At the start of the 1960s, thick concrete panels were added to the main terminal building to turn it into a Cold War era bomb shelter.

Ammunition manufacturer Joyce Hornady was killed in a Piper Aztec on January 15, 1981.[7] The aircraft, with Hornady at the controls flying in heavy fog, crashed into Lake Pontchartrain while on final approach to Lakefront Airport.[8]

Lakefront Airport was badly damaged by storm surge during Hurricane Katrina in 2005, and again during Hurricane Isaac in 2012. The airport was quickly brought back to service, but many facilities remained in temporary trailers for years after Katrina.

On January 23, 2010 a United States Navy Beechcraft T-34 Mentor trainer crashed into Lake Ponchartrain just over a mile from the approach end of the airport. The aircraft was intending to land at Naval Air Station-Joint Reserve Base New Orleans but diverted to Lakefront Airport due to weather. The student pilot on board survived, but the instructor drowned. According to official reports, the aircrew lost track of their altitude which resulted in their ditching in the lake.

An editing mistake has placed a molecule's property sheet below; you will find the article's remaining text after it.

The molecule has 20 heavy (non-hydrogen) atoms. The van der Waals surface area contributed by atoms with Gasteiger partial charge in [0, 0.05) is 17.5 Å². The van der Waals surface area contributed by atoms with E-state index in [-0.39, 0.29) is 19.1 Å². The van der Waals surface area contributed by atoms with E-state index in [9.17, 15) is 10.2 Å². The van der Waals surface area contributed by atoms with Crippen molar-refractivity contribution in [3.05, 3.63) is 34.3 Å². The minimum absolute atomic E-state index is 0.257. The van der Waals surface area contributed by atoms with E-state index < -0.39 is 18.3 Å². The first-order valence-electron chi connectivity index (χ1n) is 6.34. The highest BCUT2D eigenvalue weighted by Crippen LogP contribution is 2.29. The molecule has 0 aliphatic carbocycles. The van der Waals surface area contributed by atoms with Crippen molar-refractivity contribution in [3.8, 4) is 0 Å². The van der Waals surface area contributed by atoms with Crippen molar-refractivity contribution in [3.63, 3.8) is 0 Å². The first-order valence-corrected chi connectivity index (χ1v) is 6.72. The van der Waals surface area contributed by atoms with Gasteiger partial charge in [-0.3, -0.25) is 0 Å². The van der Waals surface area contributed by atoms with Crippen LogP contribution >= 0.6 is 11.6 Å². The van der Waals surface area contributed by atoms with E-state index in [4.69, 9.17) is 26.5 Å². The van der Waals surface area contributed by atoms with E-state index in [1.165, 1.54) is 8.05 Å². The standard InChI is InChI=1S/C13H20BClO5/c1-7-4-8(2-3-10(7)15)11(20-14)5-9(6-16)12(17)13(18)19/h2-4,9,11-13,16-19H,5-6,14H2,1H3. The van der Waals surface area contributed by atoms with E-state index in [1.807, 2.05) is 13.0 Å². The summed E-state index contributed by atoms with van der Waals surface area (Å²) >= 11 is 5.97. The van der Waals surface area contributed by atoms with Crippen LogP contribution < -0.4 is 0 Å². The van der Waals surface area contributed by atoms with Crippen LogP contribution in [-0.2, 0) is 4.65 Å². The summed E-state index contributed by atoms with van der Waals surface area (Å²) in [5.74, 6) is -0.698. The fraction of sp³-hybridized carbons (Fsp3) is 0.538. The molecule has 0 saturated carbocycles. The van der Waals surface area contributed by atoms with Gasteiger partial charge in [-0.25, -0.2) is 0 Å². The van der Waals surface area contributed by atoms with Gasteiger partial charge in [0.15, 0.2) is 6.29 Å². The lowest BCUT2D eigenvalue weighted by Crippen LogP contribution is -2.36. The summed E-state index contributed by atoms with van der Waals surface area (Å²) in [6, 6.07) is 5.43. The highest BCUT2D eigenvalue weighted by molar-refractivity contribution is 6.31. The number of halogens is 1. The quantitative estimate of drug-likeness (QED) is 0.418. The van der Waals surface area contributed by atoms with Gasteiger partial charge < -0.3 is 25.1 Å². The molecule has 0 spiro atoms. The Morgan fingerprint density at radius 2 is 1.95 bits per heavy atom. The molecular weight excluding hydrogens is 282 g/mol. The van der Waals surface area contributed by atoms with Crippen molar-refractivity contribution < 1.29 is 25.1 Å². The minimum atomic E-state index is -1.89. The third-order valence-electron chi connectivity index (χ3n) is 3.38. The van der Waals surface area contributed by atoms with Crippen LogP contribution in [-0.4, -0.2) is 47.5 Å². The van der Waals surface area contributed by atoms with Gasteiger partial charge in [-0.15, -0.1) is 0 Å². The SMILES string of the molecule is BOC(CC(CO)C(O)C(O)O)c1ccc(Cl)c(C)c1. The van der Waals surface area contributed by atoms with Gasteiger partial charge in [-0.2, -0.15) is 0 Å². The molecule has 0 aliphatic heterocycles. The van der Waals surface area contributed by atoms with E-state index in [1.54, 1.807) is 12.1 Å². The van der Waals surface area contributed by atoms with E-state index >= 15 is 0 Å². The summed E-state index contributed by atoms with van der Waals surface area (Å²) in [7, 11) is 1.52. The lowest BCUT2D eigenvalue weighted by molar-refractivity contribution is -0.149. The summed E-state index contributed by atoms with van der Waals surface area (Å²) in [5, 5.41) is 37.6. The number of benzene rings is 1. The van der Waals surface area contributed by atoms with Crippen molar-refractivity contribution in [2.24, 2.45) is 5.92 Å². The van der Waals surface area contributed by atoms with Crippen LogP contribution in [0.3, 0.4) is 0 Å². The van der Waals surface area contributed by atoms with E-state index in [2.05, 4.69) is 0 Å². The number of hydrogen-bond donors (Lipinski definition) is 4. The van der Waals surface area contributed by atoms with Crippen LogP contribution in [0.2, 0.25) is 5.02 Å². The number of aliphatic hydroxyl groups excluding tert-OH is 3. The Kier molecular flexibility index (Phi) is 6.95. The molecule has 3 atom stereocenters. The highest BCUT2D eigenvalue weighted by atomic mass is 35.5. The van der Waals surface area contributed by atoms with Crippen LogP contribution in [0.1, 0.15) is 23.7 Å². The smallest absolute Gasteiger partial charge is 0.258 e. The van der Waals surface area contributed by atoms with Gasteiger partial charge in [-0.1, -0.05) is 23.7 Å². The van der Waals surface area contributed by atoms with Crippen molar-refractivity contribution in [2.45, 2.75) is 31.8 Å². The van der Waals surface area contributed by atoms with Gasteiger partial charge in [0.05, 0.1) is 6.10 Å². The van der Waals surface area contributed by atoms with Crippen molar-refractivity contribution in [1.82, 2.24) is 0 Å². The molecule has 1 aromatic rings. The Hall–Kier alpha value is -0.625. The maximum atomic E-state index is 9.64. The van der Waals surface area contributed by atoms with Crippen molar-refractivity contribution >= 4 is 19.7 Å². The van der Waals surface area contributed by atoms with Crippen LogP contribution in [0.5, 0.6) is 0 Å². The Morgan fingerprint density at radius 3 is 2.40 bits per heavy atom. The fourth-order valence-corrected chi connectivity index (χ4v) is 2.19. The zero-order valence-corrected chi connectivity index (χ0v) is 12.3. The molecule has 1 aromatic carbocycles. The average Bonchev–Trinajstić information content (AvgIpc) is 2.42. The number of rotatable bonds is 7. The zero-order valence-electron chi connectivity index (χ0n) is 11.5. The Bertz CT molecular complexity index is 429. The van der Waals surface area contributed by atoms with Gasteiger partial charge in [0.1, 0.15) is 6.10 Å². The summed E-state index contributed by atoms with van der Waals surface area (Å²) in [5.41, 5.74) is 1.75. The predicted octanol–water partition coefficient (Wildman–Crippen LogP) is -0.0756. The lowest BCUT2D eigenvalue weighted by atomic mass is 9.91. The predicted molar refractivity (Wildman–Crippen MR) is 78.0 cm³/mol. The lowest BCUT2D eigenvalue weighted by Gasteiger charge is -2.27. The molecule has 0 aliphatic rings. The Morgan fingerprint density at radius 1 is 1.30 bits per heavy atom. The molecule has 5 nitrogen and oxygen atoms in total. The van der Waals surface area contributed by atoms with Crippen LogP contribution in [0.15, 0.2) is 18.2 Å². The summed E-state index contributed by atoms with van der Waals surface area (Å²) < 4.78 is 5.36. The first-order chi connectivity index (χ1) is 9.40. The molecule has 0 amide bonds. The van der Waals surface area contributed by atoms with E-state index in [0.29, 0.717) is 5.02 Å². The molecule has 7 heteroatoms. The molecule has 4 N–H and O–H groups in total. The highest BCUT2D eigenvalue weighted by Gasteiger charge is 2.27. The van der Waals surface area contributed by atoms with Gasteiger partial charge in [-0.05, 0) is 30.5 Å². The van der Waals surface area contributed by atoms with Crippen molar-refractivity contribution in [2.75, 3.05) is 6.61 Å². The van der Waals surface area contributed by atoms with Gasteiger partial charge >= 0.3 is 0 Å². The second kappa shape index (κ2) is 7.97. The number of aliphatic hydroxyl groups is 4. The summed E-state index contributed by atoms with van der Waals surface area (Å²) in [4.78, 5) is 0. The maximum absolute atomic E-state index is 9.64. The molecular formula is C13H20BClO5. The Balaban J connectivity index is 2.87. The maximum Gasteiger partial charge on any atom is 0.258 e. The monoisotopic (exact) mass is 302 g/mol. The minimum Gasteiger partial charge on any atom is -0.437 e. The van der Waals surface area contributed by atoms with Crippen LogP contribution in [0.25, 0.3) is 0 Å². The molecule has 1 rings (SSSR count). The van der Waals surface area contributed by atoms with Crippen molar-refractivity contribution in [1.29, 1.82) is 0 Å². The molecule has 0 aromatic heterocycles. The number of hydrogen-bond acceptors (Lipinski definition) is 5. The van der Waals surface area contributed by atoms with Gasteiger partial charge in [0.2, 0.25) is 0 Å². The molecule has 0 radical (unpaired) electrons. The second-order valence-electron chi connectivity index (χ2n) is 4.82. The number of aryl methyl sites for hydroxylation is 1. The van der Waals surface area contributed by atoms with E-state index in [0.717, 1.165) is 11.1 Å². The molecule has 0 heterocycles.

Post-Katrina reconstruction at the airport has included restoration of the main terminal building's original Art Deco facade. The Art Deco interior and restoration of the Shushan terminal is being filmed for a television documentary titled, Return Flight. Filming began in 2012 and will conclude in 2013 when the restoration draws to a close.[9]

FacilitiesEdit

Lakefront Airport covers 473 acres (191 ha) at an elevation of 7 feet (2 m). It has three asphalt runways: 18R/36L is 6,879 by 150 feet (2,097 x 46 m); 18L/36R is 3,697 by 75 feet (1,127 x 23 m); 9/27 is 3,114 by 75 feet (949 x 23 m).[1]

In the year ending July 19, 2016 the airport had 60,778 aircraft operations, average 166 per day: 91% general aviation, 3% military, and 6% air taxi. 125 aircraft were then based at this airport: 62% single-engine, 18% multi-engine, 15% jet and 6% helicopter.[1]